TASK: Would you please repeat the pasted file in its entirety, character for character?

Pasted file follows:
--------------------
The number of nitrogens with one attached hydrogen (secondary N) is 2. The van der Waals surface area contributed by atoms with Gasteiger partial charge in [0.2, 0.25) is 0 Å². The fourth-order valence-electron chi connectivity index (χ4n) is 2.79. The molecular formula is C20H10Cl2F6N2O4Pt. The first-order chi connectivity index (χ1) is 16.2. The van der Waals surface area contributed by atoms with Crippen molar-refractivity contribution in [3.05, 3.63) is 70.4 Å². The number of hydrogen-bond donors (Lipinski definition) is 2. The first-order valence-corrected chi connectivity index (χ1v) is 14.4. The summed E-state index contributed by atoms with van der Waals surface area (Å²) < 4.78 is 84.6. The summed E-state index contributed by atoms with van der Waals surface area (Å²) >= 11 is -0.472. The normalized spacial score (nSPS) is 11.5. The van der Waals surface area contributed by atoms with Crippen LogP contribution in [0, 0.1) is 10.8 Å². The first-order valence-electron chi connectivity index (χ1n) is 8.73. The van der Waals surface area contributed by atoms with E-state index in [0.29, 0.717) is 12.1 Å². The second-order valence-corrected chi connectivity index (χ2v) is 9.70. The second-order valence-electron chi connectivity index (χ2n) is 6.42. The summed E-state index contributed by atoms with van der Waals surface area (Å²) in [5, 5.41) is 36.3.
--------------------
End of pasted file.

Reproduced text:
The number of nitrogens with one attached hydrogen (secondary N) is 2. The van der Waals surface area contributed by atoms with Gasteiger partial charge in [0.2, 0.25) is 0 Å². The fourth-order valence-electron chi connectivity index (χ4n) is 2.79. The molecular formula is C20H10Cl2F6N2O4Pt. The first-order chi connectivity index (χ1) is 16.2. The van der Waals surface area contributed by atoms with Crippen molar-refractivity contribution in [3.05, 3.63) is 70.4 Å². The number of hydrogen-bond donors (Lipinski definition) is 2. The first-order valence-corrected chi connectivity index (χ1v) is 14.4. The summed E-state index contributed by atoms with van der Waals surface area (Å²) < 4.78 is 84.6. The summed E-state index contributed by atoms with van der Waals surface area (Å²) >= 11 is -0.472. The normalized spacial score (nSPS) is 11.5. The van der Waals surface area contributed by atoms with Crippen LogP contribution in [0, 0.1) is 10.8 Å². The first-order valence-electron chi connectivity index (χ1n) is 8.73. The van der Waals surface area contributed by atoms with E-state index in [0.29, 0.717) is 12.1 Å². The second-order valence-corrected chi connectivity index (χ2v) is 9.70. The second-order valence-electron chi connectivity index (χ2n) is 6.42. The summed E-state index contributed by atoms with van der Waals surface area (Å²) in [5, 5.41) is 36.3.